Fake Holidays ( project in progress, started in 2004)
When wishes are out of reach, simulation takes over our leisure time and our holidays. Imaginary worlds are created, often under massive technological exertion, in order to offer us an experience as reproducible merchandise. Although the quality of these adventures on demand sometimes proves to be rather dubious, the boom does shed light on one thing: the yearnings and dreams underlying people’s daily lives.
Skiing, including the whole après-ski circus, in Dubai, singing gondoliers in front of an imitation of the Campanile in Las Vegas, an indoor South Sea beach at the “Tropical Islands” near Berlin – the range of artificial attractions vying for attention is expanding every day.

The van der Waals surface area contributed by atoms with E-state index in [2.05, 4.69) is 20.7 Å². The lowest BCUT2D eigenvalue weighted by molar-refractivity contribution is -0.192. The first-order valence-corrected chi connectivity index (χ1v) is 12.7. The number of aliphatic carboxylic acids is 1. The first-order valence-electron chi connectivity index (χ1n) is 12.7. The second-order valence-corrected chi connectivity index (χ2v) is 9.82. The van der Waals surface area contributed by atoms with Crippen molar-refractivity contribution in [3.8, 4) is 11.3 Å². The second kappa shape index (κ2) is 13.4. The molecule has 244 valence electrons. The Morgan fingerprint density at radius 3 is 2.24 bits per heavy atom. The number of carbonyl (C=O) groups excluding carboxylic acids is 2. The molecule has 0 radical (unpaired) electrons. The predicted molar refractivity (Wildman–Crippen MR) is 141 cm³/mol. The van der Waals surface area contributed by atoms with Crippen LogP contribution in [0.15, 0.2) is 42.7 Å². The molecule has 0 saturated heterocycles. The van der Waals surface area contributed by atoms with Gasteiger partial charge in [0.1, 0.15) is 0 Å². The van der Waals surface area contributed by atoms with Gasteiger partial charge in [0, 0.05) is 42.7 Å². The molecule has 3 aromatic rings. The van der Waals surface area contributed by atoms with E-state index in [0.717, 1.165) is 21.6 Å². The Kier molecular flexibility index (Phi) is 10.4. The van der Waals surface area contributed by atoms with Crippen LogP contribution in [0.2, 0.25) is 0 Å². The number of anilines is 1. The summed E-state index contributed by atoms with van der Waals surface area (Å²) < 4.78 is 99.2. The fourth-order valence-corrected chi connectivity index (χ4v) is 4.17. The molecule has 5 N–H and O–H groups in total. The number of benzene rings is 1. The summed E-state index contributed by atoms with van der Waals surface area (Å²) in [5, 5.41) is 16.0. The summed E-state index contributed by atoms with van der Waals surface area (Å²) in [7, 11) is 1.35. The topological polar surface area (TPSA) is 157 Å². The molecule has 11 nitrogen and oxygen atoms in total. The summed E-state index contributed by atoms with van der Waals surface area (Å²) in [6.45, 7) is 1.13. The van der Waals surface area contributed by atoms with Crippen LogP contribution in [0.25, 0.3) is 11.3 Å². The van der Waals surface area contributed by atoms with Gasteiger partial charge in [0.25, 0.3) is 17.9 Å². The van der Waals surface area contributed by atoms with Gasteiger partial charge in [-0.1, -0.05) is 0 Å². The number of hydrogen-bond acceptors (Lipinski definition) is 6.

Here simulation plays a key role: it produces the additional emotional value that promises to take our experiences to a higher level. Thus, the Allrounder Winterworld in Neuss, Germany guarantees to provide not only indoor skiing, but also “the enjoyment of everything that you expect from a great ski vacation.” While the facility does not create an impression akin to that of a functional skating rink, it does boast wooden huts and artificial pine trees bordering the slopes. The waitresses look like they just stepped out of The Sound of Music.
Operators like to argue that in certain respects their artificial worlds are even better than the real thing. There is sure to be snow even in summer, and the sand beach is hot all winter. No avalanches, no malaria, and getting there takes a fraction of the time. Those who want to experience fighting a fire or shooting a film can get what they want, easily and safely, at a theme park. (Jens Lindworsky)